The U.S. Environmental Protection Agency finalized the Version 7.0 Energy Star Specification for Residential Windows, Doors and Skylights on Oct. 20. The new criteria will go into effect on Oct. 23, 2023, with products meeting the new criteria eligible for early certification starting immediately.
This action is the result of a four-year collaboration between EPA, the U.S. Department of Energy and Lawrence Berkeley National Laboratories that involved modeling the energy characteristics of a range of high-performing windows in different operating conditions.
The Energy Star performance criteria for WDS are based on four different climate zones. Qualifying windows for the Northern zones must significantly lower the heat flow (U-factor) out of the house. Products made for the Southern zones must achieve a lower Solar Heat Gain Coefficient (SHGC).
In a note to Energy Star Residential Window, Door and Skylight partners and stakeholders dated Oct. 20, Doug Anderson, product manager for windows, doors and skylights, wrote, “The Energy Star Version 7.0 specification provides a significant jump in efficiency and savings and will recognize a good selection of types and styles of products offered by a variety of manufacturers at a range of price points. If all residential windows and doors sold in the United States were certified to Energy Star Version 7.0, the energy cost savings would grow to more than $156 billion each year and more than 53 billion pounds of greenhouse gas emissions would be avoided annually.”
New Data Analyzation
As part of the effort, several new ways of analyzing WDS data were developed. These improvements include:
- The development of a new methodology for analyzing the National Fenestration Rating Council’s Certified Product Directory, which contains thousands of products lines and millions of product options.
- An update to the energy modeling analysis performed by LBNL using the latest EnergyPlus software version and modeling, which was expanded to over 130 different locations across the U.S.
- Over 280 different U-factor and SHGC combinations were modeled for each location and the results were combined by climate zone.
The resulting analysis required over 600,000 modeling runs.
Comments and Changes
The specification revision process involved several rounds of EPA proposals and formal comments from more than 60 stakeholders, including product manufacturers, utilities and energy efficiency groups. See the proposals, comments and comment responses.
Anderson expanded on several comments in his letter:
“EPA received several stakeholder comments on the Final Draft which EPA had previously considered and replied to in full. EPA received a few additional comments that did not result in a change to the final criteria but are touched on below. One comment, however, did result in a change.
"Numerous stakeholders shared a common concern regarding the availability of efficient > ½-Lite doors. EPA reevaluated its data and confirmed low availability for this subcategory of doors. As such, EPA made a very modest adjustment to the North/North-Central zone U-factor requirement for > ½-Lite doors moving it from = 0.25 to = 0.26. This change will allow a greater selection of > ½-Lite doors to qualify.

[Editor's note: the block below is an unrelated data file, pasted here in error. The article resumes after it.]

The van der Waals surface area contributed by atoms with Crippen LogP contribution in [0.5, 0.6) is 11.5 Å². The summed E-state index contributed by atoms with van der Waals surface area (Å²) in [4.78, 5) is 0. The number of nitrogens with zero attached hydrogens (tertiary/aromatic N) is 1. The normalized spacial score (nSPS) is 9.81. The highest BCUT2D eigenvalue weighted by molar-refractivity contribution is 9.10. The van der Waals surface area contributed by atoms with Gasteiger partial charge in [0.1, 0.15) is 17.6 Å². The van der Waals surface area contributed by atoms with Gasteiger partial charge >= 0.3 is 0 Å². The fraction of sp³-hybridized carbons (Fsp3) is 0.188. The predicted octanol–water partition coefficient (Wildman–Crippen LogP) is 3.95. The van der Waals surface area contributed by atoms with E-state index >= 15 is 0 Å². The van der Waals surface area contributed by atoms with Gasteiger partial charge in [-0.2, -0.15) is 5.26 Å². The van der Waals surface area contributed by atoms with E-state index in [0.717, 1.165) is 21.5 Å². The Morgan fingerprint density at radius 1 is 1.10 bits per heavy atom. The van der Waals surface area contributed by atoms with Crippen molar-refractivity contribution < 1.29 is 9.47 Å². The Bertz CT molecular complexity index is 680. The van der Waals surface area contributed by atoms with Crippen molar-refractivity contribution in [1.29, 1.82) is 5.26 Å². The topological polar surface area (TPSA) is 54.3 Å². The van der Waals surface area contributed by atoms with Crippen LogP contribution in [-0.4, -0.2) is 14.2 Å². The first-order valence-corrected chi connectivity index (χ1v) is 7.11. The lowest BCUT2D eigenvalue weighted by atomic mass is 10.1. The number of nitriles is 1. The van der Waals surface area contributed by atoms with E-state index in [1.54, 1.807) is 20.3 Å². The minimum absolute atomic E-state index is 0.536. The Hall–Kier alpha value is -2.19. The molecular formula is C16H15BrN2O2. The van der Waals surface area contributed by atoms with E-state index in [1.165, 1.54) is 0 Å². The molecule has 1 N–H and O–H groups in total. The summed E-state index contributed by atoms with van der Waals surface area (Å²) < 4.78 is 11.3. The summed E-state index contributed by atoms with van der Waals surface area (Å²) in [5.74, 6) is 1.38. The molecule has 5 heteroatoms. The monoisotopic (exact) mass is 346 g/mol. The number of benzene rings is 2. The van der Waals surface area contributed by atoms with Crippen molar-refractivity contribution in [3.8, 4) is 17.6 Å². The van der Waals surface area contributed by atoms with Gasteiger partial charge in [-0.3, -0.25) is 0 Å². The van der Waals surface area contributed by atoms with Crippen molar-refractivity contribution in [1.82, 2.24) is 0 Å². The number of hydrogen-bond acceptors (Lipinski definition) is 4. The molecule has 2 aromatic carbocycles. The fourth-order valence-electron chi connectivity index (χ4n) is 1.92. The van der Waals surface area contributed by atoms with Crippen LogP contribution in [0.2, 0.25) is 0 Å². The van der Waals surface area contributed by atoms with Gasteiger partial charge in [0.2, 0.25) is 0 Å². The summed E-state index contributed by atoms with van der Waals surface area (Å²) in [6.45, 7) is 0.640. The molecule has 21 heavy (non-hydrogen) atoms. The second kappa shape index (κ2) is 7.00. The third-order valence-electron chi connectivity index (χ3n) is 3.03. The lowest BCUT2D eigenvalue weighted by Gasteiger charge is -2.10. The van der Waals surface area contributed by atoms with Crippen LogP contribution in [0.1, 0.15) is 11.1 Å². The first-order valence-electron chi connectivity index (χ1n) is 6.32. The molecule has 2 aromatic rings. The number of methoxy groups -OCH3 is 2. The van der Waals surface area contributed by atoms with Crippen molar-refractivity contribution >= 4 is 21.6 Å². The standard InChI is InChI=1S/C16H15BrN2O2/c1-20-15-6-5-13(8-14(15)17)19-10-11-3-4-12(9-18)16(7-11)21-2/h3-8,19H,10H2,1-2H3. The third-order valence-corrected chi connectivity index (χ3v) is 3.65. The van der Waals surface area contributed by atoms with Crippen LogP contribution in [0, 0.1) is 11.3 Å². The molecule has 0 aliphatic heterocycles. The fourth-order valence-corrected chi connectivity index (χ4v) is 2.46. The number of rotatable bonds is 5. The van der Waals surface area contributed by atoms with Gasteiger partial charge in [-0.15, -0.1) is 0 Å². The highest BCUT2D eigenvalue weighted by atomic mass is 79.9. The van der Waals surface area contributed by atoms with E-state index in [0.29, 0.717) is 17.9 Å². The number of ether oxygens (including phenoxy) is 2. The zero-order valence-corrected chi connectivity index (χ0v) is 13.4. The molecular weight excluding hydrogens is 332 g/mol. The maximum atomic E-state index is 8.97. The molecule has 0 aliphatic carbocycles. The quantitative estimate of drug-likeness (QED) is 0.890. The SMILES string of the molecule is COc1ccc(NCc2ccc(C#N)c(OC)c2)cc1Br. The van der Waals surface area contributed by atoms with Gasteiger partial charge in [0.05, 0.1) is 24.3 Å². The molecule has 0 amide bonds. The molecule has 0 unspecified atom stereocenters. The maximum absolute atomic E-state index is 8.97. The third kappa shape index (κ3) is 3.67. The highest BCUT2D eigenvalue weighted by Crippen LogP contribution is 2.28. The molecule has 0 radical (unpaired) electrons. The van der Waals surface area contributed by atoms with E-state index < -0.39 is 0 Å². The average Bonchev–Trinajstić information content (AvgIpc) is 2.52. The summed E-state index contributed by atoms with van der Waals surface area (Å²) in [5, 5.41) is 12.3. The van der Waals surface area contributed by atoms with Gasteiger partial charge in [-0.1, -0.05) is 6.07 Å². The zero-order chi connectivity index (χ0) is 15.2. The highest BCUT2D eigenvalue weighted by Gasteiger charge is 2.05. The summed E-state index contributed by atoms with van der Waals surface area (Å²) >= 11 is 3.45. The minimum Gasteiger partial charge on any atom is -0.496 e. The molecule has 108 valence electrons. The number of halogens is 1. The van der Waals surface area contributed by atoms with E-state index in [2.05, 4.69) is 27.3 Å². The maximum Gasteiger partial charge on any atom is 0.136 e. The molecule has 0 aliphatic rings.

“EPA received comments from several stakeholders suggesting that the window criteria for the North-Central zone be made less restrictive by raising the U-factor from = 0.25 to = 0.26. EPA considered this request but decided not to proceed as EPA’s analysis showed that a good selection of window products is currently available at the = 0.25 level, the majority (over 60 percent) with dual glazing.
"Other stakeholders asked for a delayed effective date of Jan. 1, 2024. Recognizing that leadership products already meet the Version 7.0 criteria and the scheduled effective date serves the intention of allowing partners to transition collateral material, EPA will maintain the Oct. 23, 2023, effective date. Lastly, a few stakeholders raised a spacer modeling issue and requested an easing of the criteria. While the issue is unfortunate, several alternative approaches exist in the market that can be used to achieve equivalent or better performance. Therefore, no adjustment is warranted.”
Timeline and Next Steps
EPA has established the following timeline:
- Effective immediately, manufacturers may elect to have their Certification Body (CB) certify their eligible products to the Version 7.0 requirements.
- On April 23, 2023, CBs will be instructed to stop certifying new product submittals to Version 6.0. Note, however, that existing certifications will remain valid for purposes of Energy Star certification until October 23, 2023.
- Any residential windows, doors, or skylights manufactured as of Oct. 23, 2023, must meet Version 7.0 requirements to be Energy Star certified and bear the Energy Star label.
Energy Star partnership as a manufacturer is limited to organizations that own and/or license a brand name under which they sell eligible products in the U.S. Partnership is not available to original equipment manufacturers that do not sell directly to consumers or end users. OEMs may certify products on behalf of the Energy Star brand owners/licensees; however, the brand owner must be the Energy Star partner associated directly with the certified product models because only partners are authorized to use the Energy Star certification mark.
Version 7.0 criteria revision will require that all partners update their product labels with a new map since the climate zones have changed. EPA has also updated the label layout, provided a bilingual Spanish-English label option, and updated the spine labels.